Updated Jun 20 2020
In the Raval neighborhood, in the heart of the city centre, the church of Sant Pau del Camp is one of the few examples of Catalan Romanesque architecture that still remains in Barcelona. Its name, which in Spanish translates as San Pablo del Campo and English ‘St Paul of the Fields’, comes from the site on which it was built in the year 911 AD, outside the city walls, and in an area which was then nothing but fields.
Information about this lovely Medieval church in Barcelona
The current church was initially a Benedictine monastery. It was abandoned for around 100 years after the destruction caused by the troops of Almanzor in 985, but was rebuilt and the monks eventually returned. The monastery then remained active until 1835, at which point the so-called ‘desamortización de Mendizábal’ or Ecclesiastical Confiscations of Mendizábal took place, a set of decrees that resulted in the privatisation of Spain’s monastic properties. This forced the Church to divest several of its properties, the church of Sant Pau del Camp included.
Despite the fact that the church is of Romanesque origin, it went through several refurbishments and extensions over the years, so elements of other architectural styles can be found, as is the case with the Visigothic facade of the church’s entrance, which dates back to the 13th and 14th centuries.
Before entering the church we recommend that you have a wander round the outside, which was the church’s old cemetery. In doing so, and in seeing it from a slight distance, you’ll see that it was built in the form of a Greek cross. When you walk round the church you will see its three apses, featuring some very interesting architectural elements, including the Lombard Romanesque style hanging arches, decorated with faces of people and animals, and all sorts of vegetables.
The visits to the Sant Pau del Camp church
The church is located within a small enclosure, protected by a fence. Entry to the site, as well as to the church, is free of charge if you are attending one of the masses, but we do recommend taking a guided tour or paying a small amount to go on the tourist visit of the inside of the church and the cloister, which is one of the most impressive features of this small church.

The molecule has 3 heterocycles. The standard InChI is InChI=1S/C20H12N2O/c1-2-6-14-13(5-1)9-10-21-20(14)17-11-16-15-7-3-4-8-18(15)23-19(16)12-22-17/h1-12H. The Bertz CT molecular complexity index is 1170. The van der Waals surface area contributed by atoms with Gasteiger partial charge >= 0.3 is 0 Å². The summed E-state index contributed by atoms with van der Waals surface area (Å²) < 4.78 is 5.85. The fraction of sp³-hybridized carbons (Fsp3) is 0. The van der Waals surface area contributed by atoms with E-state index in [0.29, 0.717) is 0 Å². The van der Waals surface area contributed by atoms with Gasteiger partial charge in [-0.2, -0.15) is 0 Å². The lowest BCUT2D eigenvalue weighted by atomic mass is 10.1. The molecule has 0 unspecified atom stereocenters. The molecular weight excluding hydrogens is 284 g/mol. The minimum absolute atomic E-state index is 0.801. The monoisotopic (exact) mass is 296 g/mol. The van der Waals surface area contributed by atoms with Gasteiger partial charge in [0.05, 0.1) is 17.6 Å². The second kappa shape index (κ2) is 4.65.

Tickets to visit the church and de cloister
Basic visit or guided tour
From October to June: Monday to Friday from 10a.m. to 1p.m. and Saturdays and holidays from 10a.m. to 1p.m. and from 3p.m. to 6p.m.
July, August and September: From Monday to Friday from 10a.m. to 1:30p.m. and from 3a.m. to 6.p.m. and Saturdays and public holidays from 10a.m. to 1:00p.m. and from 3p.m. to 6p.m..
€ Entry price: €5.
€ Reduced admission: €4 (retired people, children under 8 years and students under 25).
Schedule: Saturday at 1p.m.
Language: bilingual (English and Spanish).
€ Entry price: 9€.
€ Reduced admission: 8€ (retired people, children under 8 years and students under 25).
Here at irBarcelona we recommend you to take part in the guided tour, since there’s no doubt that it will enable you to get to know the history of the old monastery and of the current Sant Pau del Camp church, as well as hearing all sorts of interesting facts about Barcelona and Catalunya in centuries gone by.
The interior and the Romanesque Cloister
When you enter the church, you’ll find yourself in intimate surroundings. The Gothic chapter house, the Romanesque cloister and the tombstone of Guifré Borrell (Wilfredo II Borrell) are the most interesting architectural and historical elements.
Thanks to its perfectly preserved state, Sant Pau del Camp’s Romanesque cloister is considered to be one of the best in Catalunya. Adding to this the uniqueness of the structure of its arches, which have a clear Muslim influence, we are talking about a cloister that is unique in the whole of Europe.
Some of the capitals are from the Corinthian era, whilst many are the monastery’s original Romanesque capitals. In all of them you’ll see a great deal of decoration, full of biblical representations, animal and plant forms. You will also see a series of tombs around the cloister, the vast majority of them belonging to noblemen of the time who, because of being benefactors of the monastery and donating large amounts of money, were granted the privilege of being buried inside the church.
carrer (street) de Sant Pau 101, Barcelona.
You’ll find all the necessary information above.
How to get there?
Metro: Paral·lel (líneas 2 y 3).
Autobuses: líneas 20, 21, 36, 64 y 91.
By foot: Less than 100 metres away from the Rambla de Raval, we recommend you to arrive on foot if you’re already in the city centre.